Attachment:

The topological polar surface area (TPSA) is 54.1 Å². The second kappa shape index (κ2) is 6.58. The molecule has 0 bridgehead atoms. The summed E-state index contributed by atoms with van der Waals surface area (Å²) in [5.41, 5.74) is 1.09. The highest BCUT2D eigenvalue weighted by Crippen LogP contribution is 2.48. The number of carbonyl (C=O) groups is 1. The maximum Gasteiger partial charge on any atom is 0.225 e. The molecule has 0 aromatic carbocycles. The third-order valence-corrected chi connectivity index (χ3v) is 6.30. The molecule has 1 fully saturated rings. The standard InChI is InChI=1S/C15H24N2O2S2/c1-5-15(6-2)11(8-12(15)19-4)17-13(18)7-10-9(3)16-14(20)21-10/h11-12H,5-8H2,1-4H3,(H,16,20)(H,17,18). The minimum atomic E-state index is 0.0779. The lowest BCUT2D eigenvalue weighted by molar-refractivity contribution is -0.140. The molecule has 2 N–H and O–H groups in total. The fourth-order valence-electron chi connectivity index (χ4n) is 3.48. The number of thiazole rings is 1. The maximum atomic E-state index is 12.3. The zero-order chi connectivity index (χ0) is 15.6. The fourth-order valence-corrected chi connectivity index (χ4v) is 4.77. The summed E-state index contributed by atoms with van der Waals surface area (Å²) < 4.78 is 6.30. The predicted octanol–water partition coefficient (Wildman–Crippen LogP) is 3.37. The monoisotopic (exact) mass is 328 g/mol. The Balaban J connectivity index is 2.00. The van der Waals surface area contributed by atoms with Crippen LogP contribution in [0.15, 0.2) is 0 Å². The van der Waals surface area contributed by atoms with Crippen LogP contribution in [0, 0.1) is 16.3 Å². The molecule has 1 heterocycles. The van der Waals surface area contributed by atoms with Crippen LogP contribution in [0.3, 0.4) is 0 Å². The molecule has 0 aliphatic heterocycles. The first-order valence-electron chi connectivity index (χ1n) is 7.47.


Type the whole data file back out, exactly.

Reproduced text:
The topological polar surface area (TPSA) is 54.1 Å². The second kappa shape index (κ2) is 6.58. The molecule has 0 bridgehead atoms. The summed E-state index contributed by atoms with van der Waals surface area (Å²) in [5.41, 5.74) is 1.09. The highest BCUT2D eigenvalue weighted by Crippen LogP contribution is 2.48. The number of carbonyl (C=O) groups is 1. The maximum Gasteiger partial charge on any atom is 0.225 e. The molecule has 0 aromatic carbocycles. The third-order valence-corrected chi connectivity index (χ3v) is 6.30. The molecule has 1 fully saturated rings. The standard InChI is InChI=1S/C15H24N2O2S2/c1-5-15(6-2)11(8-12(15)19-4)17-13(18)7-10-9(3)16-14(20)21-10/h11-12H,5-8H2,1-4H3,(H,16,20)(H,17,18). The minimum atomic E-state index is 0.0779. The lowest BCUT2D eigenvalue weighted by molar-refractivity contribution is -0.140. The molecule has 2 N–H and O–H groups in total. The fourth-order valence-electron chi connectivity index (χ4n) is 3.48. The number of thiazole rings is 1. The maximum atomic E-state index is 12.3. The zero-order chi connectivity index (χ0) is 15.6. The fourth-order valence-corrected chi connectivity index (χ4v) is 4.77. The summed E-state index contributed by atoms with van der Waals surface area (Å²) < 4.78 is 6.30. The predicted octanol–water partition coefficient (Wildman–Crippen LogP) is 3.37. The monoisotopic (exact) mass is 328 g/mol. The Balaban J connectivity index is 2.00. The van der Waals surface area contributed by atoms with Crippen LogP contribution in [0.15, 0.2) is 0 Å². The van der Waals surface area contributed by atoms with Crippen LogP contribution in [0, 0.1) is 16.3 Å². The molecule has 1 heterocycles. The van der Waals surface area contributed by atoms with Crippen LogP contribution in [0.3, 0.4) is 0 Å². The molecule has 0 aliphatic heterocycles. The first-order valence-electron chi connectivity index (χ1n) is 7.47.